NORTHESK, lately a quoad sacra parish, comprising the sea-port of Fisherrow, in the parish of Inveresk, county of Edinburgh, 5 miles (E. by S.) from Edinburgh; and containing 3414 inhabitants. The town of Fisherrow is situated on the western bank of the Esk, near its influx into the Frith of Forth, and forms part of the town of Musselburgh, with the rest of which it is connected by three bridges over the river, whereof one, erected after a design by the late eminent Sir John Rennie, is of very handsome appearance. The Highstreet, on a line with the London road, is spacious, and contains many substantial and well-constructed houses; and Bridge-street, leading to Musselburgh proper, is also elegantly built; but the houses in most of the other streets and in the lanes are of a far inferior description, and inhabited chiefly by persons employed in the fishery prosecuted off the coast. The fish taken are, haddock, cod, turbot, ling, skate, flounders, whiting, and occasionally soles and mackerel, in which twentyeight boats, averaging twenty tons' burthen, and having each a crew of five men, are, with nearly an equal number of smaller boats, constantly engaged during the season. The owners of the larger boats proceed to Caithness, Dunbar, and Sunderland, from the middle of July till September, during the herring season: in December, they make voyages to the east of the Isle of May, each boat generally in favourable seasons realizing a profit of £120. The produce of the fisheries is usually carried in baskets by the fishermen's wives and daughters to Edinburgh and other towns in the vicinity.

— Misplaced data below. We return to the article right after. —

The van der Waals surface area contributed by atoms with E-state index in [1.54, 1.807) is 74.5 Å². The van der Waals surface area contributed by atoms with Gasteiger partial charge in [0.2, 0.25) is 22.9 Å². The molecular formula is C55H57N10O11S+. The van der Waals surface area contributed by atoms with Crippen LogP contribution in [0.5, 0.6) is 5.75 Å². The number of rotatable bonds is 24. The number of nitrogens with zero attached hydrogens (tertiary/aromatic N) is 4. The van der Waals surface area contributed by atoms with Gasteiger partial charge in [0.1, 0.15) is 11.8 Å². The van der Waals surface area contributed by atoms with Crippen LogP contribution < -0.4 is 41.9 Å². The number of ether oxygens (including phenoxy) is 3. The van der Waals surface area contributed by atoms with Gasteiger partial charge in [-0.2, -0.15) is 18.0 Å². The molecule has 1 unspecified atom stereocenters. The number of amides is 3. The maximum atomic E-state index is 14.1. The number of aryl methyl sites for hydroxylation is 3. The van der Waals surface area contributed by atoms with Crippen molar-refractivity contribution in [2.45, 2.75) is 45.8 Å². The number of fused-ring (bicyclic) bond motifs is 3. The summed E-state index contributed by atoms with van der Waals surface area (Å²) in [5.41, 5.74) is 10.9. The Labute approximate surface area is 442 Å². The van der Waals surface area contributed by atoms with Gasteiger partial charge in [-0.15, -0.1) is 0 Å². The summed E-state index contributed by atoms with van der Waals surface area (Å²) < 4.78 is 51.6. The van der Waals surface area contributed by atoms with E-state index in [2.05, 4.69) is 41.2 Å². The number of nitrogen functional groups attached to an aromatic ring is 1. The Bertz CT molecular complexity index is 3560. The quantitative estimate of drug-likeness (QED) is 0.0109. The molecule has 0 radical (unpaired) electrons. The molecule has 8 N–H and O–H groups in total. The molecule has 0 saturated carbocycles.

The trade of the port is identified with that noticed in the article on Musselburgh; and the inhabitants of this place, in addition to their participation in the manufactures of that town, are engaged in the salt-works of the parish, and in the making of bone-dust for manure, in which about 200 persons are employed. In the vicinity are some handsome seats and villas; the principal are Belfield, Campie, and Olivebank. There is a post-office; and facility of communication is afforded by the road from Edinburgh to London, and by the Edinburgh and Dalkeith railway. The late parish was separated for ecclesiastical purposes from Inveresk, by act of the General Assembly, on the erection of the church, which contains 1000 sittings, and was opened for public worship on the 9th of September, 1838; the structure is in the later English style of architecture, and was built by subscription at a cost of £2500, of which £375 were a grant from the Assembly's fund, and £200 from the presbytery of Dalkeith. The minister derives his stipend mainly from rents of seats; and the patronage is vested in trustees chosen by the male communicants, heads of families. There are places of worship for Burghers, Independents, and Wesleyans. One of the burgh schools is here; also a school maintained by Sir Charles Fergusson, Bart.: in connexion with the church is a Sabbath school, to which is attached a library of 500 volumes, and which is attended by nearly 200 scholars; and there is an infant school, supported by subscription.
   See the articles on the parish of Inveresk and burgh of Musselburgh.

A Topographical dictionary of Scotland. . 1856.

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